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Rhododendron breeding

Rhododendrons are breeded mainly using cuttings. Breeding using seeds or cross-breeding are among relatively seldom used types of breeding. Rhododendron cuttings are done in a heated flowerbed of greenhouse, with constant temperature of 20 °C. As a substrate for cuttings, we use sand mixed 1:1 with peat, or just pure peat. It is possible to replace sand with perlite or grinded polystyrene. To the bottom, we can place drainage layer of gravel or sand, where height of the particular substrate should be around 20 cm.
As cuttings, we are using flexible sprouts from which we remove all but 2-3 leaves. With regard to large flowered and evergreen cultivars, thin cuttings, 6-10 cm long, without flower buds, strike better; more suitable are the cuttings without flower buds. We can cut the cuttings with short sideway cut, and the cut section can be treated by a growth stimulator. Cuttings are dug into the substrate at a slight angle, with the long cut facing down. Besides steady temperature at a breeding site, it is necessary to also maintain constant humidity, what we can achieve easier by covering using transparent plastic wrap.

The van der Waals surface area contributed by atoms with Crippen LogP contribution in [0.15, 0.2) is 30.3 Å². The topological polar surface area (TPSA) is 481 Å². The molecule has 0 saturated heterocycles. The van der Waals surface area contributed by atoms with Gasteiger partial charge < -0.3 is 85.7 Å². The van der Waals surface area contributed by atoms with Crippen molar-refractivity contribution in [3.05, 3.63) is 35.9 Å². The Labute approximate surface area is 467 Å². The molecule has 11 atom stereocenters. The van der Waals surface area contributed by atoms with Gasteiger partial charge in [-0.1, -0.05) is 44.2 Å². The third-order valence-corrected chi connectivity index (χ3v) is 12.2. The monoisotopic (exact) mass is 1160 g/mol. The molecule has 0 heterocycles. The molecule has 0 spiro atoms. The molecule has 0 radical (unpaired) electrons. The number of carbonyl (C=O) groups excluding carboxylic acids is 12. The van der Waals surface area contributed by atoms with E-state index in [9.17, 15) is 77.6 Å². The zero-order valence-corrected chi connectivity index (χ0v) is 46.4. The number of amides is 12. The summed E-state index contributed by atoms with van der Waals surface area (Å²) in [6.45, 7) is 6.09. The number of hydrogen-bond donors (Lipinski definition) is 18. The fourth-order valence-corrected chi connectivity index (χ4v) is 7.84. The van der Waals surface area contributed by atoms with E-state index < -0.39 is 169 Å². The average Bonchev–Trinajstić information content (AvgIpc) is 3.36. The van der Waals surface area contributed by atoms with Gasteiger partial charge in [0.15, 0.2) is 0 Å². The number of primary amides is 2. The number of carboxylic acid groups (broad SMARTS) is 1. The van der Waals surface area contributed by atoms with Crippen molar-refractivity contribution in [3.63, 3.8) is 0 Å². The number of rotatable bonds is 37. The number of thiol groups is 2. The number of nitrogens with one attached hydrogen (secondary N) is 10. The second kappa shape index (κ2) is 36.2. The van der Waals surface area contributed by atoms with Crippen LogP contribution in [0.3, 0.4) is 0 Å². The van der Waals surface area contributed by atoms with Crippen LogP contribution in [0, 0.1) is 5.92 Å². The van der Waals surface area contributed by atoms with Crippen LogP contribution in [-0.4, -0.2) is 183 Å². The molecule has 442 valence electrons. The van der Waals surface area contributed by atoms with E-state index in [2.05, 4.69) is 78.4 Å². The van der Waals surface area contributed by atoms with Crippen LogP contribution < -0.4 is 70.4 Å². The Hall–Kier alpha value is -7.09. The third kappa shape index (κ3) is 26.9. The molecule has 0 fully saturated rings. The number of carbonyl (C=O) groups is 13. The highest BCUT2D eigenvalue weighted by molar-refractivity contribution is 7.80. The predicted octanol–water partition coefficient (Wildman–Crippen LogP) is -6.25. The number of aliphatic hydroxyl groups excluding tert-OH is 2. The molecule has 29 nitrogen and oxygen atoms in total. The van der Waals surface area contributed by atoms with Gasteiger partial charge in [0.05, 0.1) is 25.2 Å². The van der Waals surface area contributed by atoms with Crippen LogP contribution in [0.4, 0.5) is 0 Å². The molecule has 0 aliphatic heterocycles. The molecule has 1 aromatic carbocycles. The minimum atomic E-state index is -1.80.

Deciduous Azaleas can be cut in the spring time, as soon as the leaves of young sprouts unfurl. When making cuttings, it is essential to maintain constant humidity, since Azaleas are sensitive to it. We can cut scrubby Rhododendron forms from the second part of June to the end of August, and other large flowered Rhododendrons from September, based on ripeness of the cuttings.
In addition to Rhododendron breeding using cuttings, we can also use breeding with buds. A single plant is seeded into the ready substrate. A bud is then dug into the substrate almost perpendicularly. Enrooting ability is slightly worse, although gardener’s experience is what matters a lot here.